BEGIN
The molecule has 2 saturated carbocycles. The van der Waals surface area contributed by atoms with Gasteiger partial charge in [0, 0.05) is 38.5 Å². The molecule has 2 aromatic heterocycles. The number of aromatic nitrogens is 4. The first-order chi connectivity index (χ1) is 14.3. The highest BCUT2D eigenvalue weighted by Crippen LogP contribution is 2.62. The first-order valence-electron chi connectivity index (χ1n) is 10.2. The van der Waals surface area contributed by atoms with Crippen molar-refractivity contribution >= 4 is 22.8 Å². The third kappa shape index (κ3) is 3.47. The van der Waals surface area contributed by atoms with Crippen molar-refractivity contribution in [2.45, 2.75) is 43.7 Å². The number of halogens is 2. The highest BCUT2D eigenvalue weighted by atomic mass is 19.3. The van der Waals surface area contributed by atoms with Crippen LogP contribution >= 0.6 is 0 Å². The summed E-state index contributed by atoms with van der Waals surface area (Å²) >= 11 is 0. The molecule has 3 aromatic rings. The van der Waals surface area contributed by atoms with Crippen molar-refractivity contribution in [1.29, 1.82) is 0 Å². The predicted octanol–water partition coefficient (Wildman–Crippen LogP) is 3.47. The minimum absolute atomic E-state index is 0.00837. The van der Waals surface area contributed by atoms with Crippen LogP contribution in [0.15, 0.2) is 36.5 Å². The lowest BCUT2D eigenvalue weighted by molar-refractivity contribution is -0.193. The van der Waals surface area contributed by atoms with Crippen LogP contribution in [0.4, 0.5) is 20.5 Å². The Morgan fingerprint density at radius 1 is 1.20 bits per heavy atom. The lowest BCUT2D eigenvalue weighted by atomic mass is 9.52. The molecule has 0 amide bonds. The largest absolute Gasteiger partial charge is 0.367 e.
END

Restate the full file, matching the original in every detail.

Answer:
The molecule has 2 saturated carbocycles. The van der Waals surface area contributed by atoms with Gasteiger partial charge in [0, 0.05) is 38.5 Å². The molecule has 2 aromatic heterocycles. The number of aromatic nitrogens is 4. The first-order chi connectivity index (χ1) is 14.3. The highest BCUT2D eigenvalue weighted by Crippen LogP contribution is 2.62. The first-order valence-electron chi connectivity index (χ1n) is 10.2. The van der Waals surface area contributed by atoms with Crippen molar-refractivity contribution >= 4 is 22.8 Å². The third kappa shape index (κ3) is 3.47. The van der Waals surface area contributed by atoms with Crippen molar-refractivity contribution in [2.45, 2.75) is 43.7 Å². The number of halogens is 2. The highest BCUT2D eigenvalue weighted by atomic mass is 19.3. The van der Waals surface area contributed by atoms with Crippen LogP contribution >= 0.6 is 0 Å². The summed E-state index contributed by atoms with van der Waals surface area (Å²) >= 11 is 0. The molecule has 3 aromatic rings. The van der Waals surface area contributed by atoms with Crippen molar-refractivity contribution in [1.29, 1.82) is 0 Å². The predicted octanol–water partition coefficient (Wildman–Crippen LogP) is 3.47. The minimum absolute atomic E-state index is 0.00837. The van der Waals surface area contributed by atoms with Crippen LogP contribution in [0.15, 0.2) is 36.5 Å². The lowest BCUT2D eigenvalue weighted by molar-refractivity contribution is -0.193. The van der Waals surface area contributed by atoms with Crippen LogP contribution in [0.4, 0.5) is 20.5 Å². The Morgan fingerprint density at radius 1 is 1.20 bits per heavy atom. The lowest BCUT2D eigenvalue weighted by atomic mass is 9.52. The molecule has 0 amide bonds. The largest absolute Gasteiger partial charge is 0.367 e.